Archive - April 2002

Mon
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Apr
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FORUM LINE PAYS SAMOA A DIVIDEND

By Terry Tavita

APIA, Samoa (April 26, 2002 - Samoa Observer/PINA Nius Online)---The Samoan government yesterday received a check for WST$ 24,977 (US$ 7,205) in dividends from the Pacific Forum Line.

The government, which has 1,522,826 shares, has been a major supporter of the shipping company since its inception in 1977.

Samoa is the fourth largest shareholder after Australia, New Zealand, and Fiji.

Minister of Transport Palusalue Fa'apo II was on hand to receive the check from Pacific Forum Line Regional Manager Samau Etuale Sefo and Samoa's board representative Patrick Fepulea'i.

This is the first dividend payment. A second check in the same amount is expected to be presented in June.

Palusalue congratulated the line for maintaining a profitable balance sheet despite the hardships that have been facing international shipping companies in recent years.

He also reinforced the government's commitment to support the Pacific Forum Line...

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FIJI FAMILY ASSISTANCE ALLOWANCE REQUESTS INCREASE

SUVA, Fiji Islands (April 26, 2002 – Radio Australia)---Fiji's Ministry of Social Welfare has recorded an increase in the number of people applying for family assistance allowances.

New applications for allowances stand at 8,280, a significant increase over figures recorded in previous years.

The slump in the Fiji economy -- sparked by the May 2000 coup -- has been held largely responsible for the increase, as widespread layoffs forced people to seek government help.

The ministry also reported large numbers of displaced farmers and elderly people applying for the assistance funds.

In addition to providing financial support, the department is helping address welfare issues by offering volunteer counseling services.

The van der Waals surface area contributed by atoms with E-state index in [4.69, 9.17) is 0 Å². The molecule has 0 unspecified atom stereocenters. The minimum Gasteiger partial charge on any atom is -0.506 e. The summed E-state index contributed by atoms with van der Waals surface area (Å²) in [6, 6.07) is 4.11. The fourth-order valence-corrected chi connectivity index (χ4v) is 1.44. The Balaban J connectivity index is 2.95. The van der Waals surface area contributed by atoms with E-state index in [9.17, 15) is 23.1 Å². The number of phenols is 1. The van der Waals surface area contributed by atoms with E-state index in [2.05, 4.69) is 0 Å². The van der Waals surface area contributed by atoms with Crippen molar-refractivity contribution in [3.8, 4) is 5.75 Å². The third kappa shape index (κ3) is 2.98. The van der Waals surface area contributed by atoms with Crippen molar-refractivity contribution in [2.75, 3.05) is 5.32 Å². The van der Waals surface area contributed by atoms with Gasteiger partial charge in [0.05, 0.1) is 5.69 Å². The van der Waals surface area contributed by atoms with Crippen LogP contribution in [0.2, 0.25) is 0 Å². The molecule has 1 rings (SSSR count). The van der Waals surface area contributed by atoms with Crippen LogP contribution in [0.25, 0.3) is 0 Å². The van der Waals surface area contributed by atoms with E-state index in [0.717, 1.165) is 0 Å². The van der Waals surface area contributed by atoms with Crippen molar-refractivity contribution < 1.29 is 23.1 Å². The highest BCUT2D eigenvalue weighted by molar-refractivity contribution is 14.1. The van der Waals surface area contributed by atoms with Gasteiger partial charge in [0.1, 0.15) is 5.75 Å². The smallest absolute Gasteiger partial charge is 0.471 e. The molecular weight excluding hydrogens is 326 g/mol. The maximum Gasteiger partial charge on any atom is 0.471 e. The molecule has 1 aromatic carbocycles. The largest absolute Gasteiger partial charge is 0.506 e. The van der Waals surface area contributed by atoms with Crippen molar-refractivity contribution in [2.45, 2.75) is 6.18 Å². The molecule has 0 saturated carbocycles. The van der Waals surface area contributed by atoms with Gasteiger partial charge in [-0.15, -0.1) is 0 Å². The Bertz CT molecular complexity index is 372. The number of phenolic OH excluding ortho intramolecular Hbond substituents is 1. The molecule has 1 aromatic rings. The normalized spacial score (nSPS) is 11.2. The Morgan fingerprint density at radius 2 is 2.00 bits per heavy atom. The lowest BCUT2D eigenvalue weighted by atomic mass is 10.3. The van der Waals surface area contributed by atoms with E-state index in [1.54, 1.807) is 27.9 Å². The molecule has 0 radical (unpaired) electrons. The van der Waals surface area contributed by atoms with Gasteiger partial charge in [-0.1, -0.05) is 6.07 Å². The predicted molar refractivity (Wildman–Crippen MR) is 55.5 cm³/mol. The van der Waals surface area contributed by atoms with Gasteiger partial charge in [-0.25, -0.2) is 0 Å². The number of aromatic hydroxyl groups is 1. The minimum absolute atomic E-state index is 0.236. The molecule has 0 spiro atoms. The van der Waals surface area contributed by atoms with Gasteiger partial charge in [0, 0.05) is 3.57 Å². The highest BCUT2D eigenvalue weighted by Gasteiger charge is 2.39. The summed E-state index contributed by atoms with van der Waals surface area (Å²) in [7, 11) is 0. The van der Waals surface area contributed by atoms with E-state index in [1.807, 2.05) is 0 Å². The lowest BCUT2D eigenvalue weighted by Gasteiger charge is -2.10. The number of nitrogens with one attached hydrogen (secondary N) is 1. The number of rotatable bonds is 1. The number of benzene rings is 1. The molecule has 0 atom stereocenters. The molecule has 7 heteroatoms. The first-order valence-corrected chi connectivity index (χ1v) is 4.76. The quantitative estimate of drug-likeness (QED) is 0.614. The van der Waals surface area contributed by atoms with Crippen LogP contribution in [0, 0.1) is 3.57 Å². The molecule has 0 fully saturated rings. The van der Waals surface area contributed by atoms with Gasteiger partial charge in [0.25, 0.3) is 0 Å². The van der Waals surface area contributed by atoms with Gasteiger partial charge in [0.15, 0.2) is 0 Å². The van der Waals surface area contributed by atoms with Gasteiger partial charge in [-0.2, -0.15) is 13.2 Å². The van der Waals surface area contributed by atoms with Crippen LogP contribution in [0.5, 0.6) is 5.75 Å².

For additional reports from Radio Australia, go to PACIFIC ISLANDS REPORT News/Information Links: Radio/TV News/Radio Australia.

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CLAIMS OF UNEQUAL TREATMENT IN U.S. COMPACT AID NEGOTIATIONS WITH FSM AND

MARSHALLS

MELBOURNE, Australia (April 27, 2002 – Radio Australia)---The U.S. State Department has defended the country against claims it is offering the Federated States of Micronesia a better deal than the Marshall Islands in the latest round of Compact of Free Association aid negotiations.

As Radio Australia correspondent Sean Dorney reports, the new agreements with both former U.S. Trust Territory of the Pacific Islands jurisdictions in the northern Pacific Ocean are to last for twenty years -- from 2003 to 2023.

"The Marshall Islands has questioned why on its calculations the neighboring Federated States of Micronesia will receive up to 30 percent more per head than the Marshalls over the life of the new Compact agreements.

"In statements posted on the Internet [http://www.state.gov/p/eap/rls/c6397.htm], the U.S. State Department's Bureau of East Asian and Pacific Affairs claims...

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WEST PAPUANS GO TO PAPUA NEW GUINEA TO LEARN ECO-FORESTRY

PORT MORESBY, Papua New Guinea (April 28, 2002 - Post-Courier/PINA Nius Online)---Foresters, non-government organization representatives, community leaders and donor representatives from Papua are expected to arrive in Papua New Guinea today.